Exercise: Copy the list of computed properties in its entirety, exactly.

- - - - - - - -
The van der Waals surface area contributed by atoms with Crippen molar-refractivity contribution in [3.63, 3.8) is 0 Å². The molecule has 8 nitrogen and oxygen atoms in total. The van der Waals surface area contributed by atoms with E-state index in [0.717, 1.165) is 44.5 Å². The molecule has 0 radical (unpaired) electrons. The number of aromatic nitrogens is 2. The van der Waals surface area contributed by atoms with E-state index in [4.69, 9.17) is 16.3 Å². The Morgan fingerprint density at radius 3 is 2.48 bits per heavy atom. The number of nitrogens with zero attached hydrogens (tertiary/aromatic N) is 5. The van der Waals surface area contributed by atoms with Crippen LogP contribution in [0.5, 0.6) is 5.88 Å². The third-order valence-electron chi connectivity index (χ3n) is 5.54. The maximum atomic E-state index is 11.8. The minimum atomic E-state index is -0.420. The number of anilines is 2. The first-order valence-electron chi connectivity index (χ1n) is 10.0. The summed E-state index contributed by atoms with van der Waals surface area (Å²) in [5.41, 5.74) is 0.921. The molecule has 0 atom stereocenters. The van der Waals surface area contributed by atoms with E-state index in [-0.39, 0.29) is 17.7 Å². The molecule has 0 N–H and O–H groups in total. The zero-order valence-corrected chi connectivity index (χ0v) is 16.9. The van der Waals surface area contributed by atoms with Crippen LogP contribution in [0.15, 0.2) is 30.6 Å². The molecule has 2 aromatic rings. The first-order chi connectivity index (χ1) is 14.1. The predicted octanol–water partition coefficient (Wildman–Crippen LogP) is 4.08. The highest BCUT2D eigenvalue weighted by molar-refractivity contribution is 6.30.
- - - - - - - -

The van der Waals surface area contributed by atoms with Crippen molar-refractivity contribution in [3.63, 3.8) is 0 Å². The molecule has 8 nitrogen and oxygen atoms in total. The van der Waals surface area contributed by atoms with E-state index in [0.717, 1.165) is 44.5 Å². The molecule has 0 radical (unpaired) electrons. The number of aromatic nitrogens is 2. The van der Waals surface area contributed by atoms with E-state index in [4.69, 9.17) is 16.3 Å². The Morgan fingerprint density at radius 3 is 2.48 bits per heavy atom. The number of nitrogens with zero attached hydrogens (tertiary/aromatic N) is 5. The van der Waals surface area contributed by atoms with Crippen LogP contribution in [0.5, 0.6) is 5.88 Å². The third-order valence-electron chi connectivity index (χ3n) is 5.54. The maximum atomic E-state index is 11.8. The minimum atomic E-state index is -0.420. The number of anilines is 2. The first-order valence-electron chi connectivity index (χ1n) is 10.0. The summed E-state index contributed by atoms with van der Waals surface area (Å²) in [5.41, 5.74) is 0.921. The molecule has 0 atom stereocenters. The van der Waals surface area contributed by atoms with E-state index in [-0.39, 0.29) is 17.7 Å². The molecule has 0 N–H and O–H groups in total. The zero-order valence-corrected chi connectivity index (χ0v) is 16.9. The van der Waals surface area contributed by atoms with Crippen LogP contribution in [0.15, 0.2) is 30.6 Å². The molecule has 2 aromatic rings. The first-order chi connectivity index (χ1) is 14.1. The predicted octanol–water partition coefficient (Wildman–Crippen LogP) is 4.08. The highest BCUT2D eigenvalue weighted by molar-refractivity contribution is 6.30.